The High Demand for Physical Therapists

Physical therapists can deal with pain.

They fix or improve everything from back and neck aches to ankle sprains or knee problems. They can even help patients with arthritis or asthma. Name any health problem, and chances are there's a physical therapy treatment you could try.

That's partly why this is a great career choice. People demand solutions for problems that result from injuries or disease. Physical therapy offers non-surgical, drug-free treatment.

Aches and pains caused by disabilities and illnesses are a reality of an aging population. That increases the demand for these services.

"There will be an increased demand for physical therapy in geriatrics, nursing homes and home and community care as the population ages," says Signe Holstein. Holstein is the executive director of a physical therapy association.

Another reason there may be more demand for physical therapy is that technological advances allow doctors to save newborns with severe birth defects more often than in the past. "For those infants, it's important that they get treatment early on," says Statton.

"I would anticipate that the present demand will continue for about 20 years," says Diarmid McVicar. McVicar owns a physical therapy center.

Close to half of physical therapists work in hospitals. The rest work out of private offices, in community or industrial health centers, in sports facilities, nursing homes, schools or pediatric centers, rehabilitation centers or home health agencies. Others work in research institutions or teach in colleges and universities.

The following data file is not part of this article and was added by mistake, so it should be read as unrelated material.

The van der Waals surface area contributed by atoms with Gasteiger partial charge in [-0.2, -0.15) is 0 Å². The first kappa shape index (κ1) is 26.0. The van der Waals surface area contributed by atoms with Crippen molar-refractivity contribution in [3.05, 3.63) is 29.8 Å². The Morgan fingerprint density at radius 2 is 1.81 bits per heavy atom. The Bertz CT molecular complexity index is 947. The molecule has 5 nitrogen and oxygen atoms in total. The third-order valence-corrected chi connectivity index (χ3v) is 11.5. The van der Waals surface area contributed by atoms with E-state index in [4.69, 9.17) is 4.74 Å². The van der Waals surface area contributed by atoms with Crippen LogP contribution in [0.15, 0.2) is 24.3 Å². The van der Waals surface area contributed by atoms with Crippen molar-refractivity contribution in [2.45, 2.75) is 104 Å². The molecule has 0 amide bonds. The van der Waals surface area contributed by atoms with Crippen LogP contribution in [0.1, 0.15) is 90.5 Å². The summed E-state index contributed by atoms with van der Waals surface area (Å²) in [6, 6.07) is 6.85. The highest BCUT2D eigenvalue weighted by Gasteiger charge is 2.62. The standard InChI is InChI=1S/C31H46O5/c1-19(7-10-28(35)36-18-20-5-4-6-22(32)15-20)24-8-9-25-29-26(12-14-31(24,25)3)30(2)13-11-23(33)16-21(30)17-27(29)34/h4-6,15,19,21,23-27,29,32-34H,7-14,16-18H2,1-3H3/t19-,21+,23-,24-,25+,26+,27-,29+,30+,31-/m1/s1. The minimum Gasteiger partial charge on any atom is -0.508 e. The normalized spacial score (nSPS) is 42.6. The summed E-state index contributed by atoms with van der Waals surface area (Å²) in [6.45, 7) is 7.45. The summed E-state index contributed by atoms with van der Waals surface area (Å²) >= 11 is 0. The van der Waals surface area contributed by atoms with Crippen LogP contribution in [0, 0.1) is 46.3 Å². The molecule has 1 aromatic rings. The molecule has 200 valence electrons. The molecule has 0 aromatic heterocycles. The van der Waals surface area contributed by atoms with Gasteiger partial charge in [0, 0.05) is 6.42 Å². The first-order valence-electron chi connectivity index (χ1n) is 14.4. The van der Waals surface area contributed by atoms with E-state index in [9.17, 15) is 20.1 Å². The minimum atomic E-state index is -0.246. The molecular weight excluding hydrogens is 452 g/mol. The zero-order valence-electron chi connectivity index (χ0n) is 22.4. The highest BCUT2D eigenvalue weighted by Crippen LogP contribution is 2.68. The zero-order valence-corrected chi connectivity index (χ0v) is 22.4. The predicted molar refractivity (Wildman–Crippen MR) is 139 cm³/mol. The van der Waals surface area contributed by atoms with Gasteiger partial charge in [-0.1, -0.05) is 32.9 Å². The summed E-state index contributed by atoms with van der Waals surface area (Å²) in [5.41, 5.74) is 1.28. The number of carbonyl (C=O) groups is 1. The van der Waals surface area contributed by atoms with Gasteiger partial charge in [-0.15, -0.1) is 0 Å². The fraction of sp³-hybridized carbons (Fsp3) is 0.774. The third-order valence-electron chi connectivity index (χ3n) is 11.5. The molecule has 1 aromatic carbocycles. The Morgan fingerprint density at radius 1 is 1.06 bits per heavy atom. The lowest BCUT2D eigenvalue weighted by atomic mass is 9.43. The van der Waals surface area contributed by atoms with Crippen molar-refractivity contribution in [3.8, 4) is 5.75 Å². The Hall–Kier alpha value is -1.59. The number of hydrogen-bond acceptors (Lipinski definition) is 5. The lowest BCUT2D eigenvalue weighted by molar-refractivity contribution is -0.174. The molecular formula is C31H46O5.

It's good if you gain experience in specialty areas where the demand is high. In some areas, for example, physical therapists with experience in neurology and pediatrics are in short supply.

Physical therapists spend some time stooping, crouching, bending, kneeling and even lifting. They stand for long periods of time. Sometimes they move heavy equipment and physically move patients by lifting or turning them, or assisting them to stand or walk.

"Many retire early in this profession because it tends to be a physically demanding job," says Statton.

A huge part of the job is educating patients about their treatments. You need to have interpersonal skills and a desire to help people.

Physical therapists typically work 40 hours per week, sometimes evenings and weekends. Many work part time.

You'll need a four-year degree from an accredited program. Another option is to get a four-year degree in another field and then complete physical therapy training at the master's or doctoral level.

Physical therapist graduates must also pass a national exam before they can work. To practice, physical therapists must be registered with state regulatory boards.

The prospects for work in this field are strong. The pain of getting into physical therapy as a career could definitely be worth the gain!


American Physical Therapy Association
An excellent comprehensive site

Injury Evaluation and Treatment
For those interested in athletic injuries

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